Thursday, October 4, 2012

Reverse Mod Podge Transfer on Wood

I've been experimenting with transfer processes a lot lately and although I'm not thrilled with the way this turned out, I learned some wonderful things that I will pass on to you.  I started with an old pine cabinet door.  I still have my blown up image and I am going to try this on a painted surface as well.

 Look how crisp the lettering is on the pine, and not only is it crisp but it's in color too!  I found an image on Pinterest and saved it to my computer.  I emailed my local Fed Ex office store the image and gave them the dimensions of my door and asked them to print it in reverse mirror image.
 They printed it on a kind of glossy paper and it was $14 to have them re-size and print the image.  Next time I will have them re-size it and then break it in half and print it on 11 X 17 paper.  That would have been approximately $5.  I copied the glossy paper image that Fed Ex did for me onto two pieces of 11 x 17 paper so it would be on dull paper and I could retain the expensive one.
 So here is what I learned.  You can see below I applied the mod podge but only on the printed part.  Then I laid it against the wood face down.  What I should have done was mod podge the entire piece of paper.  The reason for that is where there was no mod podge the color of my wood was a totally different color and you could easily tell I had pieced my image.




 See how I didn't get the mod podge exactly everywhere.  So I tried to cover it with paint and sand it back and now it looks old but not exactly what I wanted it to look like.  It's okay because I learned tons from doing this project.
 
I let the paper and the image set up overnight.  Then I laid a wet washcloth over the paper and began to wet the paper and roll it with my fingertips in a circular motion being careful not to rub off the printing.  When I felt I had rubbed enough off, I wiped the board down and set it aside to dry.  When it dried, I could see there was more paper residue so I repeated the process with the washcloth and the fingertip massage and the drying of the board.  It took me about six rounds of this process to remove all the paper so be patient and work slow.  My middle name should be Impatient, so if I can do this so can you.  I sealed it with a clear coat and had I not messed up with the piecing of the pattern, I would have been thrilled with the outcome.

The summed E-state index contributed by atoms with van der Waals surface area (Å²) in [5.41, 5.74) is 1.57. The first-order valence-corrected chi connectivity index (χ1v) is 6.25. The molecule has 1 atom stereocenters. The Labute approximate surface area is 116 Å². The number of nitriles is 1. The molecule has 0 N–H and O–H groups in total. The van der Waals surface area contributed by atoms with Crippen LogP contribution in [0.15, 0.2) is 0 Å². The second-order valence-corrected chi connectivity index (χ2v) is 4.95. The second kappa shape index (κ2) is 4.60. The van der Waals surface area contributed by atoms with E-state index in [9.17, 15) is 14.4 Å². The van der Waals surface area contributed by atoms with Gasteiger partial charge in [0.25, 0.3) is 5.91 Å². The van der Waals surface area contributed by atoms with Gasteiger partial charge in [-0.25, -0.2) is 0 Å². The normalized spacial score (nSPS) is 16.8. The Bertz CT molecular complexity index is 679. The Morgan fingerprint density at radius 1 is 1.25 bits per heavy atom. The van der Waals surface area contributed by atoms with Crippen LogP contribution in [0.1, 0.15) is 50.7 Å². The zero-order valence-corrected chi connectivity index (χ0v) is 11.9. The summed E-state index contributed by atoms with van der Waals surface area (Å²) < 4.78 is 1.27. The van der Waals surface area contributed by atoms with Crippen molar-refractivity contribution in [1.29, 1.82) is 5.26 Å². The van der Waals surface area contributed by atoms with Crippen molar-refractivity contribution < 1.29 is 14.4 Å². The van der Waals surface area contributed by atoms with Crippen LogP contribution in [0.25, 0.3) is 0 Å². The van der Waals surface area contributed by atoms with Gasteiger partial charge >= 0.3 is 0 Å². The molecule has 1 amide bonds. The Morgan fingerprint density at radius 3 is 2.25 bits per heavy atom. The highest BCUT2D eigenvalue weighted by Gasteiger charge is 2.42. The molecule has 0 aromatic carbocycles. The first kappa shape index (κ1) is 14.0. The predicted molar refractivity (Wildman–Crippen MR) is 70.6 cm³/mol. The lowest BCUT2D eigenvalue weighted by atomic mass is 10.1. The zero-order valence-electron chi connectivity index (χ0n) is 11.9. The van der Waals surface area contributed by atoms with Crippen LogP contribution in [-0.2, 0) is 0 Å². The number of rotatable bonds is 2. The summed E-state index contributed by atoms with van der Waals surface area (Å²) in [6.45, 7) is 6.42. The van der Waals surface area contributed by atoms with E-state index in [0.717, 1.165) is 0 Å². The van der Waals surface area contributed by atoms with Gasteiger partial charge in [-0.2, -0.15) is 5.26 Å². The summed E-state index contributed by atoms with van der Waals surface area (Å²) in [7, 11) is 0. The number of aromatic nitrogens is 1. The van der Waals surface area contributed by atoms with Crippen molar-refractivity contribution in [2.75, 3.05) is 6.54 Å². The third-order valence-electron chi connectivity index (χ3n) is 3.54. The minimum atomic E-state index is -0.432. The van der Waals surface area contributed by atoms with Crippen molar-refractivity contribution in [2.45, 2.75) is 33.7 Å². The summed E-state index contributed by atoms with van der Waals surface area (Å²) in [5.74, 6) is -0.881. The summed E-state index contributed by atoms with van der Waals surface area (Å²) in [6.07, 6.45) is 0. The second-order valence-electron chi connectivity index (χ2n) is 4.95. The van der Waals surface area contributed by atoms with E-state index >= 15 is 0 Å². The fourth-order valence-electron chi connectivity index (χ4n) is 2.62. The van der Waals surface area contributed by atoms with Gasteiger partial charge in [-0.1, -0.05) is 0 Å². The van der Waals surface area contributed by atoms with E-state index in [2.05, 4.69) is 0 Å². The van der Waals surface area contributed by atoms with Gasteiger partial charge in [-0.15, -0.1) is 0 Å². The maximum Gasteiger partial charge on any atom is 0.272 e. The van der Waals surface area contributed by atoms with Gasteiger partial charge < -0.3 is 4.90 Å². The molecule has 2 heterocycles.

Thanks for visiting.  I hope you find inspiration when you stop by. 

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12 comments:

Cynthia said...

This is fantastic! I love the transfer. Great job.

Cynthia

Betsy@My Salvaged Treasures said...

I love the way this looks. I don't think I would have noticed the difference in color unless you pointed it out. I probably wouldn't have thought about that, so thank you for sharing. Great tutorial!

Dee @ A Lapin Life said...

Maggie,

The transfer look great! Thanks for the tip.

Dee

chateau chic said...

This turned out so great. Love it!
Thanks so much for stopping by, Mary Alice

Donna W said...

That is just gorgeous, Maggie! I really do need to try the transfer image again. Thanks for all of the great tips:)

Bonnie Hitchcock said...

I've been wanting to do this photos of my grand child.

I'll try this.

It looks great!

The Polka Dot Closet said...

It looks great, but goodness it sounds like you really worked for it, 6 times yikkes. Thank you for all of the pointers

Carol

Vickie @ Ranger 911 said...

I do like the way it turned out. I'm going to keep this idea in mind when I get around to painting the armoire in our living room.

Shannon@A Cozy Place Called Home said...

Your project turned out great and we would never have know the problems if you hadn't pointed them out. I like the faded worn look. --------- Shannon

karen@somewhatquirky said...

I really like this image. I love it when I learn something that makes things easier/better the next time.

Bliss said...

It did turn out nice. Overall would you use the mod podge process before others?

Bliss

miss flibbertigibbet said...

Great tutorial Maggie....I think they look great and I like the info you gave about this method!